In the case of RD Shetty v. International Airport Authority of India, it was held that another limitation on the discretion of the government’s power is that they do not have any unrestricted discretion. The government is not as free as an ordinary individual and it cannot choose any person it pleases and acts it’s absolute and unfettered discretion on them. Even if it is a well-established fact in the law the government does not deal with anyone but whenever it does so it should make sure that it exercises its powers without discrimination and any unfair procedure. The law also ensures that the authorities having powers, while dealing with the public, in any field i.e. while providing them jobs or entering into a contract with them or providing them with any kind of lease must not act arbitrarily. 

Even in cases where private individuals deal with the public in general, must abide by some standards or norms that are not arbitrary, irrational or irrelevant. During the time of taking actions, the government must not be arbitrary or capricious, instead, the actions must be based on certain principles that pass the test of relevance and reasonableness. This particular rule was mentioned as a rule of administrative law and originated from the doctrine of equality embodied in Article 14. 

Various above-mentioned judgements reaffirmed the principle of non-arbitrariness and reasonableness in the actions of the government. This affirmation is also laid down in our entire constitutional scheme and structure. 


An arbitrary decision is one that is based on whim or purely subjective dislikes and likes. An arbitrary decision always lacks objectivity and predictability. There is no law made that gives directly the power to act arbitrarily. The result of arbitrariness can also be discrimination. Whenever any decision is taken without applying mind for taking into consideration some relevant facts it results in arbitrariness. But when a decision lacks malafide intention given an arbitrary decision can be accepted provided that such decision is a result of an honest person with the best of his intention. 

In the case of Ajay Hasia v Khalid Mujib, it was observed by the Supreme Court that even though oral interview test has a lot of drawbacks and deficiencies particularly at the time when the moral values and corruption and nepotism of the country was increasing, allocating a higher percentage of marks to the oral interview done to the written test was considered to be an act of arbitrariness. Allocating 33.3% of the total marks for oral interview test was unreasonable and arbitrary and the Supreme Court stating the liver position held that whenever there is an arbitrariness in state action in the executive and legislative level under Article 12, Article 14 immediately comes into play and strikes down such actions of the state.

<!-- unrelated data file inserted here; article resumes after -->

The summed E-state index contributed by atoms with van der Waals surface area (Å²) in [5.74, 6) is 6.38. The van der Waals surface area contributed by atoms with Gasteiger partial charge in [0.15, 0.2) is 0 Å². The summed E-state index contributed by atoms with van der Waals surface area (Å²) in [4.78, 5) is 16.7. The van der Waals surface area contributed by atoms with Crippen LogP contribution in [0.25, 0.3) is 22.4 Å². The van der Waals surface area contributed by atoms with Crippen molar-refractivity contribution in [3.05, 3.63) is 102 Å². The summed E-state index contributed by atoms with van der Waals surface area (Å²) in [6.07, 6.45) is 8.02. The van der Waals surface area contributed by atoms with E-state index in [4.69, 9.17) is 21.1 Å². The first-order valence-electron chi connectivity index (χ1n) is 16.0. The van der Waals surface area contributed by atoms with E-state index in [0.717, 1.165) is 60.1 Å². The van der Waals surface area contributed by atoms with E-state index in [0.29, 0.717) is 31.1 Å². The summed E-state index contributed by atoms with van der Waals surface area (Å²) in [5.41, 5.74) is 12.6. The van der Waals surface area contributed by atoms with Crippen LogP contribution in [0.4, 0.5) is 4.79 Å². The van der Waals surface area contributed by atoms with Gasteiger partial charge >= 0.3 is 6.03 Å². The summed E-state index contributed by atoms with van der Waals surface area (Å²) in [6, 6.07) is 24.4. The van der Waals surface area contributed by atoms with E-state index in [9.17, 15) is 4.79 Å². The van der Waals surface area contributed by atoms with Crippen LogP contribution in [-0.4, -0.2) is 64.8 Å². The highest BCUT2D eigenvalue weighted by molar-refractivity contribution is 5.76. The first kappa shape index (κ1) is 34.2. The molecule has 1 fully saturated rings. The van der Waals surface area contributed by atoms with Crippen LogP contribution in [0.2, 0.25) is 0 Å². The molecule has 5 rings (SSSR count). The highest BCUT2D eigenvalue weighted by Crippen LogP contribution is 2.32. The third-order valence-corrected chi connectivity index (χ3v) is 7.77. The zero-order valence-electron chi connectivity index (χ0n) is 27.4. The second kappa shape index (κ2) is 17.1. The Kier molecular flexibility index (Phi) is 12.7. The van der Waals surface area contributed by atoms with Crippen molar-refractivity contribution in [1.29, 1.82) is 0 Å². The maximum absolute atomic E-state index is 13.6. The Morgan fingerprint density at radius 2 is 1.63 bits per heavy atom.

the Constitution only stresses on the concept of reasonableness and non-arbitrariness which is the golden thread to run the whole Constitution without any hindrances. Thus, in the case of R D Shetty v. International Airport authority, where there were tenders invited and the conditions mentioned in the notice as regards accepting tenders, the tendrils that were not able to fulfil the conditions mentioned in the notice was considered to be an arbitrary act. Also inviting the tenders and rejecting the lowest quotation without rendering any reason was also considered to be arbitrary in the case of M/s Chirag Enterprise v. The State of Rajasthan.

The petitioner after receiving a recommendation for a visa application by the Commissioner for grant of privilege to supply our was not approved by the government and was rejected on the ground that the application included another money lending business and was held to be arbitrary in State of Madras v Vediappan


The most comprehensive and dynamic with zigzag development from time to time is our Constitution of India. As and when our society changes, a set of fresh interpretations are added to the Preamble of our Constitution. It keeps pace with the changing political and social-economic scenarios vesting wide powers with legislators, judges and administrators and thereby keeping them within the constitutional parameters. Though there are parameters set in the preamble of the Constitution, still there are certain groups that act arbitrarily. Thus it becomes important to establish liberal democracy or rule of law society where the powers are dispersed in various government institutions of governance and the one affected by such power can hold the rulers accountable.